Exposure Zones, Cavity Wall Insulation and Residual Cavities
Building with cavity walls is a common construction method within the UK, however within certain parts of the country there are limitations and regulations governing the construction of cavity walls.
These may lead to an increase in the thickness of the wall, encroaching on the space envelope of the building. This blog post looks at some of the factors that must be taken into consideration when constructing a cavity wall focusing on the risk of damp penetration.
Cavity walls are usually built with a residual cavity of 50mm between two layers of bricks, or between bricks and blockwork. To increase the thermal performance of the wall, to meet the levels required by Building Regulations/Standards, it is usual to either partially (while maintaining the 50mm cavity) or fully fill the cavity with insulation. Other insulation methods are available, but we are only looking at cavity wall insulation in this post.
The cavity wall acts as a barrier against penetrating dampness; the outer face works as a first means of defence against rain penetration. Any rain or damp that manages to penetrate the outer layer of brick should run down the inside of the bricks to controlled exit points, rather than crossing the cavity to the inner layer of bricks and through into the building.
Adding insulation to the cavity should not, in most circumstances, compromise the wall’s resistance to dampness. Adding the insulation to the cavity makes for a warmer, more comfortable living environment within the room, without decreasing the space available.
Full Fill Cavity
In certain areas of the country, the risk from driving rain may mean that full fill cavity wall insulation, like mineral wool or expanded polystyrene beads, may not be used to fill a cavity, as there may be an increased risk of rain penetration, although this does depend on the type of cladding used.
The Government’s Energy Saving Trust website states that cavity wall insulation may not suitable in properties which are exposed to severe risk from the amount of wind driven rain. Basically, in this situation, any damp or rain that penetrates the outer layer of bricks may be carried across the cavity by the insulation, through to the inner layer of bricks/blocks, and appearing as damp on the inner wall.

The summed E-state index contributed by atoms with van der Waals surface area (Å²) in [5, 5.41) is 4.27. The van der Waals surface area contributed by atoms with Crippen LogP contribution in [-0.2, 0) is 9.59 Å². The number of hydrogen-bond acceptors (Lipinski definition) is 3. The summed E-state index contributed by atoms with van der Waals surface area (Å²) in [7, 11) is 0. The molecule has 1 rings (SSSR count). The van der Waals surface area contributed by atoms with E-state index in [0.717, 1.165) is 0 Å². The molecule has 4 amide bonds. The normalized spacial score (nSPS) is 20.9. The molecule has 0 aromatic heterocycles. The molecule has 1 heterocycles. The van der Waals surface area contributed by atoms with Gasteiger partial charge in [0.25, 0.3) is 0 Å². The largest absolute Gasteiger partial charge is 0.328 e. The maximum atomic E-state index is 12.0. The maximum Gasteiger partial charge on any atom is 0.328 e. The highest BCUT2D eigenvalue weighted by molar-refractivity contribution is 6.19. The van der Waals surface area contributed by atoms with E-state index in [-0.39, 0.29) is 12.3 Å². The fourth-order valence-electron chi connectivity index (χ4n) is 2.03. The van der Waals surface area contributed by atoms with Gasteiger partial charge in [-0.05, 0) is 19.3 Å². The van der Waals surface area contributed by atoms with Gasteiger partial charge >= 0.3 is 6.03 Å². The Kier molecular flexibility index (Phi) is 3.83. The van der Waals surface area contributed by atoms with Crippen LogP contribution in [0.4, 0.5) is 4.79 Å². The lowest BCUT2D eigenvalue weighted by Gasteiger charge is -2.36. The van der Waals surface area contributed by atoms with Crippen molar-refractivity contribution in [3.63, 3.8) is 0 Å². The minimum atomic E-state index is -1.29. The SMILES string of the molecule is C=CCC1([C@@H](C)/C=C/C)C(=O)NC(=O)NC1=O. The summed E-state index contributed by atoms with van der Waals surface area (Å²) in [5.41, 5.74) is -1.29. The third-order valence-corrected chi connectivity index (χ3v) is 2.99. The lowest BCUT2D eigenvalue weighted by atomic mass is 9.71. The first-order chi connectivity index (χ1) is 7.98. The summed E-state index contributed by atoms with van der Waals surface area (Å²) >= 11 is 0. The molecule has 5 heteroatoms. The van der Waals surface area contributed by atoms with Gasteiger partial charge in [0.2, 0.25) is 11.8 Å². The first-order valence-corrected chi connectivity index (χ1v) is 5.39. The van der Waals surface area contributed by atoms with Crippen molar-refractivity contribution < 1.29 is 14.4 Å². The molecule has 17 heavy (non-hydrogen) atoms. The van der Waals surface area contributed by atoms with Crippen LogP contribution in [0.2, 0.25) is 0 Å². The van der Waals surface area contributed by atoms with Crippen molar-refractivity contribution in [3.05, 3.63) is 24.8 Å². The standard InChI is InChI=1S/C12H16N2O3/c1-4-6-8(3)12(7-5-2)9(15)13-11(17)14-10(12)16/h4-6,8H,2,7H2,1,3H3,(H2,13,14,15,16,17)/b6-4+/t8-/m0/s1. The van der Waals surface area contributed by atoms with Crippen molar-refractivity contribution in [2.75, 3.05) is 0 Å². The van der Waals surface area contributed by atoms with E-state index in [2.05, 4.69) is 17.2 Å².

The UK has four different levels of exposure zones which indicate the approximate amount of wind driven rain which the building may be subject to, however if the building is in a sheltered location then it may be considered to be in a zone which is one lower than that indicated by the map of exposure zones.
For the areas in zone 4, which have a severe risk of exposure from penetrating rain, where full fill cavity wall insulation may not be suitable, then partial fill cavity wall insulation may still be used. This gives an air gap between the outer layer of bricks and the insulation which will prevent the water penetration. Guidance provided by NHBC, states that there should be a 75mm residual cavity rather than the usual 50mm cavity in properties within this zone.
Kingspan Insulation in Cavity Walls
If using Kingspan Kooltherm K8 Cavity Board or Thermawall TW50 the NHBC has stated that the residual cavity width only needs to be 50mm in all exposures zones, including areas of very severe exposure to wind driven rain (exposure zone 4), where the outer leaf is fair faced masonry with tool flush joints. This is because the Kingspan boards resist moisture penetration. We are one of the few companies which can offer this thinner solution with a residual cavity of only 50mm. This, when combined with our premium performance insulation results in a thinner wall which still meets the required Building Regulations/Standards.
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